The Nissan GT-R is one of the fastest production cars in the world, while still being easy to drive around town. This makes it phenomenal, and unusual. It performs like a brute but isn’t one. It used to be, but over the years Nissan engineers have refined its manners and sharpened its performance by improving steering, handling and ride. The acceleration is blistering and cornering brilliant.
The GT-R might be seen as a composite, combining ideas and directions in form, function and spirit to become part supercar, part daily driver coupe, and part tuner car. For example it has a back seat that can fit two kids. Only the Porsche 911 Turbo also has a back seat, but it’s smaller. The GT-R has roomy front seats and useful trunk space as well. And it gets almost 20 mpg.
Under the long hood there is a twin-turbocharged 3.8-liter V6 making 545 horsepower and 463 pound-feet of torque, mated to a dual-clutch transmission and amazing all-wheel-drive system. It’s the key to the cornering, through grip and wide sticky tires.
In the GT-R, you can sling yourself to 60 miles per hour in a mere 2.7 seconds, and find yourself at 100 mph in another blink. It competes with upmarket cars like the Porsche 911 Turbo, Corvette Z06, Jaguar F-Type, Viper, and a number of Mercedes-Benz AMG and BMW M models. You could add supercars like the Ferrari 458 and new Acura NSX. But in terms of performance-per dollar, at a cost of just over $100k, the GT-R is a good value. Although nothing like the Corvette, still the hands-down winner in that category.
For 2016 there is a new model, the 45th Anniversary Gold Edition, painted in a retro color called Silica Brass. Less than 30 of these models will be sold in the United States. Taken away in 2016 is the Track Edition, a stripped model with no rear seat and 20-inch black alloy wheels. Hard-core drivers and track-day enthusiasts will miss it.
The GT-R is probably the least distinctive of cars in its category. The Corvette, Porsche, Viper, Jaguar, NSX, even the Nissan 370Z all have an iconic shape. The GT-R looks like a generic powerful Japanese sports car, or even a kit car. Its jagged profile, especially where the roofline chops into the rear end, is intriguing but not iconic.
That’s not to say there’s no drama in the details. It flaunts fat fender flares, deep air scoops, and a humongous rear wing. But the unimaginative round taillights blow it.
Nissan has cut interior corners to keep the price down. Without the optional Premium interior package, the cabin looks inexpensive. With it, the level of luxury is about like an Infiniti.
The driver’s position and point of view is cockpit-like. The instrument panel is angled toward his or her seat, which is heavily bolstered and rather upright.
We wouldn’t call the GT-R loud inside, we would say it has a lot of aural mechanical charm, which might become less charming on a long road trip. When you change gears you can hear the clutch and transaxle, although it’s sometimes muffled by wind noise.
The GT-R has a top speed of 196 mph and can outperform supercars costing twice as much. Or it can cruise around town to do errands.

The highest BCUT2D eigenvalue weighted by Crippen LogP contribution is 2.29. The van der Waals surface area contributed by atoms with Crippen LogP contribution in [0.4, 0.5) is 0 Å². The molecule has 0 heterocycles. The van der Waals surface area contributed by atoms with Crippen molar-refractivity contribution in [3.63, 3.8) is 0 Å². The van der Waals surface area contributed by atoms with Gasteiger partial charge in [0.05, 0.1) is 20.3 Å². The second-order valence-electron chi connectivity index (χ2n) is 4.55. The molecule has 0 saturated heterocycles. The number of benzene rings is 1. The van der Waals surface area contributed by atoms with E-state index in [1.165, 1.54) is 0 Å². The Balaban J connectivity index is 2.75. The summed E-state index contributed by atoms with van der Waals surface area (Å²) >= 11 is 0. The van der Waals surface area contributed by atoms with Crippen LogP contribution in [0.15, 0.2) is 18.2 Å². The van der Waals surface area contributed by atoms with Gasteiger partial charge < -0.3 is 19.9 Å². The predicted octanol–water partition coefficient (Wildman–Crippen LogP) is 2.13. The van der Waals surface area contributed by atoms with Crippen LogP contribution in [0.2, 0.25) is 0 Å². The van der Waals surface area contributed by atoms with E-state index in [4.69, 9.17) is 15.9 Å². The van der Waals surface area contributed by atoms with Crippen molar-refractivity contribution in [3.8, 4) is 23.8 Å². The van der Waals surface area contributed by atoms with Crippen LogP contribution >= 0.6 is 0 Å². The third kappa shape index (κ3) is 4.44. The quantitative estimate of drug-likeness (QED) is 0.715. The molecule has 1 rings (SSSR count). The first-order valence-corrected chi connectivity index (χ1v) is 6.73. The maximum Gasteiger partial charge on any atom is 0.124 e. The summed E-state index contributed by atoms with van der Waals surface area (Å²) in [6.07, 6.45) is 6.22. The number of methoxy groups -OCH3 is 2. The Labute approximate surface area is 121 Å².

It has three modes, to suit your moods and/or the road: Normal, Comfort and Race. They are pretty much true to their names. Comfort makes the car totally tractable with a nice ride around town. Race does its rigid quick job on the track, the only place you need it. Normal is a bit sporty, less relaxed than Comfort. These modes change the algorithms for throttle response, suspension firmness, transmission shift points and speed, along with the dynamic control traction and stability system.
Cruising along in docile Comfort and sixth gear, you can hear the whistle of the turbos and soft whine of the four exhausts. The GT-R doesn’t scream like a Ferrari or roar like a V8 Shelby GT500; the Nissan V6 note is distinctive, like a deep whine through a long tube.
The all-wheel-drive system delivers fantastic grip and cornering. It goes from rear-wheel drive to 50/50 front/rear, depending on speed, lateral acceleration, steering angles, tire slip, road surface and yaw rate. The suspension uses Bilstein dampers built for the GT-R to go with its springs and rigid chassis.
The massive Brembo brakes, six-piston in front and four- in rear, are firm, fadeless and fearless. The paddle-shifting transmission changes gears smartly even in Comfort mode, although because the paddles are mounted on the steering column and not the wheel itself, it’s not easy to shift in a corner when the wheel is turned.
Driving the GT-R on the track can be video game-like, with that eye-popping acceleration and grip that won’t quit. Until it does quit, when the rear slides out from you with too much power all at once. But the stability control saves you, and the balance is excellent. The weight distribution is good because the transaxle is mounted at the rear.
It’s an awesome thing to wind the GT-R into a long sweeper at 100 mph or more and be almost relaxed as it just hangs in there, no worries, it can do more. Now imagine the Nismo GT-R with another 55 horsepower.
The Nissan GT-R is almost a supercar, with nondescript styling, not counting its wings, flares and fat tires. It has neck-snapping acceleration, neck-stretching cornering, and neck-flopping braking. Its simple interior helps keep the cost down. It’s mechanically distinctive, if not visually so. It’s not like the Corvette, Viper, or others. Its twin-turbo V6 engine is race bred, with a rich history of wins.